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Paterson Stops Loathing the Rich, A Little Too Late

by on September 29, 2009

>It figures: David Paterson starts to get it as soon as he’s politically toast. New Yorkers don’t appreciate President Obama basically encouraging the governor to spend more time with his family. But the same story notes that this doesn’t mean they like the state’s leader:

>Just 17 percent of voters say he is doing a good or excellent job, down from 20 percent earlier this month. Forty-four percent say his performance is poor.

>The sharks are circling Paterson’s underground bunker, and we can mix in every other doom-related cliché, too. With desperation in mind and nowhere to turn, he’s resorted to. . . leaning rightward? A story highlighted by the conservative Red State blog points out that Paterson is surrendering the class war:

>“You heard the mantra, ‘Tax the rich, tax the rich,’” Gov. David Paterson said Wednesday at a gathering of newspaper editors at an Associated Press event in Syracuse. “We’ve done that. We’ve probably lost jobs and driven people out of the state.”

>The initial reaction is, well, duh? The only surprising thing is that it took the governor this long to figure out that we can only punish people so much for being successful. He’s 55 years old and has been running for political offices since 1985, so this is an odd time for him to suddenly wise up. It’s not as if ripping off the wealthy is a new phenomenon:

>According to the Manhattan Institute, the wealthiest 1 percent of New Yorkers paid 41 percent of all state income taxes before the new tax rates were approved.

>New York’s John Galts can only take so much. The natural result of confiscating income at will is that certain fat cats choose to no longer live in New York for at least 183 days of the year:

>Buffalo Sabres owner Tom Golisano, the Paychex founder and billionaire who was paying $13,000 a day in New York income taxes, and media mogul Rush Limbaugh became ex-New Yorkers this year.


Even liberals who think Limbaugh can’t be the Devil only because George W. Bush holds the title surely miss his money. The fact the state no longer has his contributions to waste counts as an amusing win for the right.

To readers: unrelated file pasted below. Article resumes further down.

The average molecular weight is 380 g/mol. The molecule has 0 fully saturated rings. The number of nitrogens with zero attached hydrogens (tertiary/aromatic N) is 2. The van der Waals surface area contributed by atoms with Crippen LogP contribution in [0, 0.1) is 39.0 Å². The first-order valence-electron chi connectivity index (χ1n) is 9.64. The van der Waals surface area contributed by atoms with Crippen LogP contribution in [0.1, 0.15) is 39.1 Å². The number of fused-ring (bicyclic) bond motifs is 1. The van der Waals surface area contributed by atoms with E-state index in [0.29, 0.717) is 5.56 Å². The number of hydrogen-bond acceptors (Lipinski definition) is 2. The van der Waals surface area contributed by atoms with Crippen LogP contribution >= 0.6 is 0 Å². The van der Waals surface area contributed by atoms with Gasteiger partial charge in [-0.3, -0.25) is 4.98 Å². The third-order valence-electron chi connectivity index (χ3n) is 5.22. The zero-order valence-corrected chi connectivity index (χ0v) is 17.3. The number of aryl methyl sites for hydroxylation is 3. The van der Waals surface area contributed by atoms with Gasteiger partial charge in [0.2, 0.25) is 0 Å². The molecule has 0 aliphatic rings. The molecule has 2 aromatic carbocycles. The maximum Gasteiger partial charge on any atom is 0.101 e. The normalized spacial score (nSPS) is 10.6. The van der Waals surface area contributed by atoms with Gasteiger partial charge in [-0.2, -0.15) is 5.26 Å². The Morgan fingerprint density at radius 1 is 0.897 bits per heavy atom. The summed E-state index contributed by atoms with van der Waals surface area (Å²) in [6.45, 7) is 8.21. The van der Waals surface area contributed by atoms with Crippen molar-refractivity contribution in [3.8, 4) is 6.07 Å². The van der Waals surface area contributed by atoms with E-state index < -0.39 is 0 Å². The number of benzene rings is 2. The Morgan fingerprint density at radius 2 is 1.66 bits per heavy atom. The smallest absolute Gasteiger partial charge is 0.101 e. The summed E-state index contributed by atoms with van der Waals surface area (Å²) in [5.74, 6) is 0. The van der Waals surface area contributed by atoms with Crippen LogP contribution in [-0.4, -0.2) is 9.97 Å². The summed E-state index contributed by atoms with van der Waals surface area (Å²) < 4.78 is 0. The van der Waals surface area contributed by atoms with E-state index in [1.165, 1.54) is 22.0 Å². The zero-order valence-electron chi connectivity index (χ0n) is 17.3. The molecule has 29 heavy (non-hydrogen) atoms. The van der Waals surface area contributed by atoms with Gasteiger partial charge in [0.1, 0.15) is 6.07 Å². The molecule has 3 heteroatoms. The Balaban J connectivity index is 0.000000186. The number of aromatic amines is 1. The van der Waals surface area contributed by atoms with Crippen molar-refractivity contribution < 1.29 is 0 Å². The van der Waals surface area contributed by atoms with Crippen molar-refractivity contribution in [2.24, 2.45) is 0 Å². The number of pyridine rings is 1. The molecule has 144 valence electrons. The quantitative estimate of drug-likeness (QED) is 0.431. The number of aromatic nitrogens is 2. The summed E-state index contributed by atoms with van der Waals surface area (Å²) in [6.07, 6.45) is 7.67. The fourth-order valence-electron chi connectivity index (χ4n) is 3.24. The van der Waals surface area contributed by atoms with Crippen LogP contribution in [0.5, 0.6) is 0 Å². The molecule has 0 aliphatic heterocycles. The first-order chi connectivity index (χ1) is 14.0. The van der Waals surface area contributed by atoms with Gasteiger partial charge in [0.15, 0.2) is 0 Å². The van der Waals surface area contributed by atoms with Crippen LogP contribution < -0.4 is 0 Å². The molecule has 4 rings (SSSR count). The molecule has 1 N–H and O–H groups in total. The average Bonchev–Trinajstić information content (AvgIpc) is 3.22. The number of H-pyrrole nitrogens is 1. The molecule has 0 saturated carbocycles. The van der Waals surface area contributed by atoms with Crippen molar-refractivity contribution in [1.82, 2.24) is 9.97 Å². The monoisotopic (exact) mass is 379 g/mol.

>Nonetheless, the governor’s statement indicates that he is agreeably willing to let experience trump his shaky ideology. The state’s other leaders should join Paterson in his moment of clarity. That’s unless they truly still can’t tell that they’ve signed as free agents with the Washington Generals.

>Albany is buying HD DVD players in a Blu-ray world. We’re not alone in pursuing what’s proven to be obsolete. Of the three states with the largest populations, two are currently taxed and regulated into stupors; the other has a business-friendly and tax-averse reputation. By chance, the big-government outposts of New York and California are racing each other down the drain while conservative laboratory Texas is flourishing. At the same time, fourth-place Florida just happens to not have an income tax; watch them gain on us.

>Paterson apparently just realized he wanted to head along the same path taken by muggier, more successful states. It’s unfortunate that he didn’t realize a little earlier that soaking the rich eventually drenches everyone. If he had done so from the beginning of his sort-of term, he could have patched together a coalition of economic conservatives, moderate Democrats, and realists who have seen that progressive taxes are crumbling the Empire State. He might even have increased his popularity and given himself a reasonable chance to actually win the governorship.

>Unfortunately for both him and us, he probably doesn’t have enough time to initiate a low-tax movement: Paterson is likely losing his current job regardless of whether he becomes a lame duck after the primary or general election. Eh, he probably would have stamped any attempt at fighting excessive levies with his gubernatorial signature, namely figuring a way to do it wrong and make everyone dislike him anyway.

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